There is a threat to the Global Positioning System (GPS) industry, affecting both your car on the highway and the planes in the sky. And it’s going to happen in a year.
By Bob Plunkett
LightSquared Inc. (named after Einstein’s theory on the ultimate speed of light) is now under construction combining two communications satellites and 40,000 antenna towers to cover 92% of the nation. So anyone can be in contact anywhere with 4G data speed. The adventure is headed by self-made billionaire Phil Falcone. It has financing from major hedge funds, Sprint/Nextel is offering to give it full use of its wireless network, all major cable providers are signing up to use it and consumers get low-cost competition with traditional cell providers Verizon and AT&T.
There’s only one problem: LightSquared is a radio interference threat to the global positioning system (GPS) industry, affecting both your car on the highway and the planes in the sky. And it’s going to happen in a year anyway.
LightSquared is coming because it faces a deadline. Under its FCC deal, it must start service in 2012, and complete the network in 2015. So while it isn’t something you can sign up for right now – it has no advertising, or kiosks at the mall – it has one satellite in space and another on the launching pad and if is starting on all those call towers. Only last week, the network doubled in size when Sprint offered to rent out all its existing cell towers (in a desperate move to stay alive in the face of the proposed merger of AT&T and T-Mobile.)
And therein lies the problem.
Since the wireless signal is distributed by satellite, the signal can lag a few fractions of a second as it travels up to the transponder and back down again. No user would stand for this because any lag in response would wipe out the idea of super high speed internet connections. So the company asked – and got – permission to build ground towers to supplement the satellite coverage. But the FCC gave them access to the electromagnetic spectrum right next to GPS signals. Hundreds of experts assured the government that all the signals would get along fine. But the GPS industry alleges that interference from LightSquared’s antennas will render nearby GPS devices useless. The National Association of Manufacturers tested and found that GPS signals would be “drowned out” within 4 miles of a LightSquared tower. For aircraft, the interference extends as high as 12 miles above a tower.
LightSquared argues that the GPS industry is largely to blame for any interference problems. In order to keep costs down, the industry cut corners and found they could make a cheaper GPS receiver if they didn’t insulate the signal reception.
As LightSquared roars along, the debate is heating up. Concern about LightSquared’s impact on GPS has spread to the departments of Defense and Transportation, which warned the FCC, “it is essential to protect our defense, transportation and economic utility.” The FCC has taken notice as have industry analysts. “If they can’t fix that, it’s a showstopper,” said Roger Entner, a telecom analyst at Recon Analytics. “Imagine if GPS for everyone in this country stops working. They simply have to work around that spectrum where GPS is.”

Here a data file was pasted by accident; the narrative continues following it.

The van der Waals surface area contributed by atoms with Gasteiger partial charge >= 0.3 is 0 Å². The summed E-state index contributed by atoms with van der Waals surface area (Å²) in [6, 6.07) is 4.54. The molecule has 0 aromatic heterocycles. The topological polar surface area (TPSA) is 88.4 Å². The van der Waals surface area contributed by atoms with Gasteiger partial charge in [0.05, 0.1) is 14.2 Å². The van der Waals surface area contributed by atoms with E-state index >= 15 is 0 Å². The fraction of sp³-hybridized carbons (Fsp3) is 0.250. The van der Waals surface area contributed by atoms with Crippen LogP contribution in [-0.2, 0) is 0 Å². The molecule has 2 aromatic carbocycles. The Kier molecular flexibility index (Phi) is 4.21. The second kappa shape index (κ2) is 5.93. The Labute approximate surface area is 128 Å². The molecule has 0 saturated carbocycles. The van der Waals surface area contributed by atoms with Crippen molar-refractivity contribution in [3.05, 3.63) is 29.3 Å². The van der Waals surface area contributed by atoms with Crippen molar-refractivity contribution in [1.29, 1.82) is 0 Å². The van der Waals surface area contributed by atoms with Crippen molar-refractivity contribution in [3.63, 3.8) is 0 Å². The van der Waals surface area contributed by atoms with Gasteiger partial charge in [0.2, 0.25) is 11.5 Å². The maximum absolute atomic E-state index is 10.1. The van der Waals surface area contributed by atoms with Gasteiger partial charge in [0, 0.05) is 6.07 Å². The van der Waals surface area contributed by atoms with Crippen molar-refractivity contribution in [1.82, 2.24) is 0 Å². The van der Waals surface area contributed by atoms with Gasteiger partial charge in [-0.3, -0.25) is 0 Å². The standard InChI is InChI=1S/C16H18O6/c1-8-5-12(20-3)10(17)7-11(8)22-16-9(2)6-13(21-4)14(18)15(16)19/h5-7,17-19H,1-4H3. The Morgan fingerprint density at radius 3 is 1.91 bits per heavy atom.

The FCC has ordered LightSquared and the GPS industry to work together on a study to determine exactly how the new network would affect Global Positioning System service. The group includes representatives of several wireless carriers, plus engineers from public-safety groups and the aerospace industry.
Right now, it appears that LightSquared is operating within its rights. LightSquared system will be tested this fall in Las Vegas, Phoenix, Baltimore and Denver. The feeling is that the demand for data services is overwhelming the voice-centric cellular industry. LightSquared could better satisfy the insatiable appetite for mobile data because its network is optimized for data rather than voice (although it will offer the digital voice calling technology pioneered by Vonage).
Despite all the potential advantages to consumers, LightSquared’s ability to sell wireless service wholesale to companies like Best Buy, Apple and WalMart, may be its most important feature. Companies are already being forced to partner with cellular companies in order to sell their Internet-connected phones, hand-held devices and computers. Meanwhile, entertainment companies are signing up to distribute video nationwide without need for any cables or wires. That for example, would take the cable out of cable TV.
In the end, all sides agree that a new wireless network is necessary for continued economic growth since corporations have a desperate need for more communications abilities. The only question is who will be willing to give in.